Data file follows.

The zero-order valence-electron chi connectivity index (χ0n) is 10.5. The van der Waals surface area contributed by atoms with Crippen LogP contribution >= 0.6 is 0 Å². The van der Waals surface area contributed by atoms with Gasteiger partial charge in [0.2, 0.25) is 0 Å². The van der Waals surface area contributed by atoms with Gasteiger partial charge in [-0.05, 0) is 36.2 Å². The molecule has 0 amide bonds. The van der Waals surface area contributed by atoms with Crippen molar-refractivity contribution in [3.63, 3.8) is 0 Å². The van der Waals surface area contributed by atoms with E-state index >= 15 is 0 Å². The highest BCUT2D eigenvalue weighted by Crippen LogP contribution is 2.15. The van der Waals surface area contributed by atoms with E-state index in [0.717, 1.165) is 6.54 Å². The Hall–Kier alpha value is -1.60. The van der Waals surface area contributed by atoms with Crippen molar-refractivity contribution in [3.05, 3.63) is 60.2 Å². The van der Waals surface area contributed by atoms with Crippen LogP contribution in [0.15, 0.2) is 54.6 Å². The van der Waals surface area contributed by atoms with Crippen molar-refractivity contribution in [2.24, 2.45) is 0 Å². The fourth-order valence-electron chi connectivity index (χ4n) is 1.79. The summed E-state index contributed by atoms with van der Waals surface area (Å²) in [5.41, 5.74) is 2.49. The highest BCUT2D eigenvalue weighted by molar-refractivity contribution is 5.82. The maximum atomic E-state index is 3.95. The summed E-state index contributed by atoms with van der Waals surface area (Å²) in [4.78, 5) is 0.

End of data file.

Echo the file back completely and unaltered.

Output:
The zero-order valence-electron chi connectivity index (χ0n) is 10.5. The van der Waals surface area contributed by atoms with Crippen LogP contribution >= 0.6 is 0 Å². The van der Waals surface area contributed by atoms with Gasteiger partial charge in [0.2, 0.25) is 0 Å². The van der Waals surface area contributed by atoms with Gasteiger partial charge in [-0.05, 0) is 36.2 Å². The molecule has 0 amide bonds. The van der Waals surface area contributed by atoms with Crippen molar-refractivity contribution in [3.63, 3.8) is 0 Å². The van der Waals surface area contributed by atoms with E-state index >= 15 is 0 Å². The highest BCUT2D eigenvalue weighted by Crippen LogP contribution is 2.15. The van der Waals surface area contributed by atoms with E-state index in [0.717, 1.165) is 6.54 Å². The Hall–Kier alpha value is -1.60. The van der Waals surface area contributed by atoms with Crippen molar-refractivity contribution in [3.05, 3.63) is 60.2 Å². The van der Waals surface area contributed by atoms with Crippen LogP contribution in [0.15, 0.2) is 54.6 Å². The van der Waals surface area contributed by atoms with Crippen molar-refractivity contribution in [2.24, 2.45) is 0 Å². The fourth-order valence-electron chi connectivity index (χ4n) is 1.79. The summed E-state index contributed by atoms with van der Waals surface area (Å²) in [5.41, 5.74) is 2.49. The highest BCUT2D eigenvalue weighted by molar-refractivity contribution is 5.82. The maximum atomic E-state index is 3.95. The summed E-state index contributed by atoms with van der Waals surface area (Å²) in [4.78, 5) is 0.